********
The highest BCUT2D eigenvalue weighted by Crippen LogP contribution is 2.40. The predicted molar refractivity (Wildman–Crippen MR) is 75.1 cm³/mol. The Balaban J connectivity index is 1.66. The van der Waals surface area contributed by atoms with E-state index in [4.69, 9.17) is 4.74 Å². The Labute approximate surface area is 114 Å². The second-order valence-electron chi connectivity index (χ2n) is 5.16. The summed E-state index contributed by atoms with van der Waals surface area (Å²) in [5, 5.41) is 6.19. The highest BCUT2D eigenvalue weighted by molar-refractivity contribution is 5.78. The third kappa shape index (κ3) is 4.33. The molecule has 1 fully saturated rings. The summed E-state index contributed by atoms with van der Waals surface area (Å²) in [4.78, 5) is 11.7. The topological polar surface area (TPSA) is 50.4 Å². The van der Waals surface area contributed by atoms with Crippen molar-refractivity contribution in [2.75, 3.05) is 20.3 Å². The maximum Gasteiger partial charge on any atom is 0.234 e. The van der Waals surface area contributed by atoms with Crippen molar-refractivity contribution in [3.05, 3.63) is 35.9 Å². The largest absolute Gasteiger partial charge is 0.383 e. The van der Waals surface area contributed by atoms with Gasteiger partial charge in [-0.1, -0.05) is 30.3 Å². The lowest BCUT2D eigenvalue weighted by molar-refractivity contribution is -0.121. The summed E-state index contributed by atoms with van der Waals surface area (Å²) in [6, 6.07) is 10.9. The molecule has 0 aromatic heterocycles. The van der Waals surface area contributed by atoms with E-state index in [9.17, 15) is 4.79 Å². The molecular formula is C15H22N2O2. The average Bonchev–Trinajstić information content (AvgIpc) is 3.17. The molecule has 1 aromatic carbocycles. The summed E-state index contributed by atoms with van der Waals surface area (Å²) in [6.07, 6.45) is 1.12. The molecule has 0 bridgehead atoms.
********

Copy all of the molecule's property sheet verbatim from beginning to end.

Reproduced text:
The highest BCUT2D eigenvalue weighted by Crippen LogP contribution is 2.40. The predicted molar refractivity (Wildman–Crippen MR) is 75.1 cm³/mol. The Balaban J connectivity index is 1.66. The van der Waals surface area contributed by atoms with E-state index in [4.69, 9.17) is 4.74 Å². The Labute approximate surface area is 114 Å². The second-order valence-electron chi connectivity index (χ2n) is 5.16. The summed E-state index contributed by atoms with van der Waals surface area (Å²) in [5, 5.41) is 6.19. The highest BCUT2D eigenvalue weighted by molar-refractivity contribution is 5.78. The third kappa shape index (κ3) is 4.33. The molecule has 1 fully saturated rings. The summed E-state index contributed by atoms with van der Waals surface area (Å²) in [4.78, 5) is 11.7. The topological polar surface area (TPSA) is 50.4 Å². The van der Waals surface area contributed by atoms with Crippen molar-refractivity contribution in [2.75, 3.05) is 20.3 Å². The maximum Gasteiger partial charge on any atom is 0.234 e. The van der Waals surface area contributed by atoms with Crippen molar-refractivity contribution in [3.05, 3.63) is 35.9 Å². The largest absolute Gasteiger partial charge is 0.383 e. The van der Waals surface area contributed by atoms with Gasteiger partial charge in [-0.1, -0.05) is 30.3 Å². The lowest BCUT2D eigenvalue weighted by molar-refractivity contribution is -0.121. The summed E-state index contributed by atoms with van der Waals surface area (Å²) in [6, 6.07) is 10.9. The molecule has 0 aromatic heterocycles. The van der Waals surface area contributed by atoms with E-state index in [9.17, 15) is 4.79 Å². The molecular formula is C15H22N2O2. The average Bonchev–Trinajstić information content (AvgIpc) is 3.17. The molecule has 1 aromatic carbocycles. The summed E-state index contributed by atoms with van der Waals surface area (Å²) in [6.07, 6.45) is 1.12. The molecule has 0 bridgehead atoms.